“Sir, I’ll do as you have suggested,” assured Ajay.

“That’s good. You are capable of better performance and must try to exploit your ability to grasp things fast to broaden your knowledge base and communication skills.”

The father was happy with the interaction. At the railway station, I took him aside and advised him to give a freer hand to the boy to manage his studies. I told him that meddling with his approach to academics might be counter-productive.

The chapter was over, I thought.

Not really!

A month later, I received a call from Ravindra, “Sir, you have cast a magic spell on my son. He is a transformed being now. I want to thank you for making a difference.”

“I am happy to hear that. I hope he continues to work that way. Convey my good wishes to him.” We exchanged some niceties before disconnecting.

It was not over yet.

A few months later, I received another call from Ravindra, which put me in a very difficult situation. “Sir, I am in dire need of your advice. Ajay wants to take a sabbatical and prepare for IIT entrance examination. If he doesn’t get through, a year will be wasted. What shall we do?”

In a few seconds which seemed to last an eternity, I gave a thought to Ravindra’s request for advice. I realised that he had called me with great hope. I found it difficult to turn down his request. But then, what advice could I give him?

I collected my thoughts and organised them in the few seconds in which we exchanged less important information. Then I started, “Ravindra, our lifespan is 75 to 80 years if we lead a decent life. One year in a lifespan of 75-80 years is a small fraction; it is insignificant. If you allow, Ajay to have his way, he will put in his heart and soul in the preparation and, in all probability, he’ll get through. It will be great if that happens. If he doesn’t get through, the hard work that he puts in through the year will not go a waste. The knowledge that he will gain, will stand him in good stead in whichever college he joins subsequently. Besides, if he doesn’t make it to the IIT, he will come to know of his limitations. One last thing… if you let him take a sabbatical wholeheartedly and support him in his endeavour, without bothering about the end result, he will love and respect you more than he does now. I feel he deserves your willing support.” Ravindra thanked me profoundly for sharing my thoughts.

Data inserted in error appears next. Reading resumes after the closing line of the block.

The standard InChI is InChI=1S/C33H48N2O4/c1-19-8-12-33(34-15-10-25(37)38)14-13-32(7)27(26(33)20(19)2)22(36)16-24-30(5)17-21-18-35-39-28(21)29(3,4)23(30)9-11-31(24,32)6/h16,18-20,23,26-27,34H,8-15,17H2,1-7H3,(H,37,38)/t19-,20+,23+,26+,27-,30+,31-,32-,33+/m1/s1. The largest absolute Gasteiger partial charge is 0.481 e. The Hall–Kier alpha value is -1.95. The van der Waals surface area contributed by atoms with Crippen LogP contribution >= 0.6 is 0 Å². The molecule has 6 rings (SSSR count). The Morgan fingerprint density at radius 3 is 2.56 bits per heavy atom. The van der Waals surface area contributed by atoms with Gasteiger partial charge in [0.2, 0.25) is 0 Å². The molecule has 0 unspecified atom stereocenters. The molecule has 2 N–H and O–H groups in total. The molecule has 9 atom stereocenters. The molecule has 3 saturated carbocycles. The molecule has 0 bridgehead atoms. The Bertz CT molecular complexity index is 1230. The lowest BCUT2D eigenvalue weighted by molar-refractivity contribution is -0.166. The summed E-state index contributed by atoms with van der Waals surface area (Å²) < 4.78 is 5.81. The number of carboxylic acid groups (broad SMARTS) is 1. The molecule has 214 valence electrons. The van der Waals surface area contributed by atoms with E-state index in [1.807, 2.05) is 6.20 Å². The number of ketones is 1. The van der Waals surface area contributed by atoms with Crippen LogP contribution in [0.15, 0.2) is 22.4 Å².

For the next few months, I waited eagerly to hear from him. There was silence.

Much later, when I had forgotten everything, Ravindra called me again. It was a courtesy call. “How do you do, Sir!? All’s well here. Ajay is doing very well. He’ll be an engineer soon. He joins me in conveying regards to you for all the valuable advice you gave us.”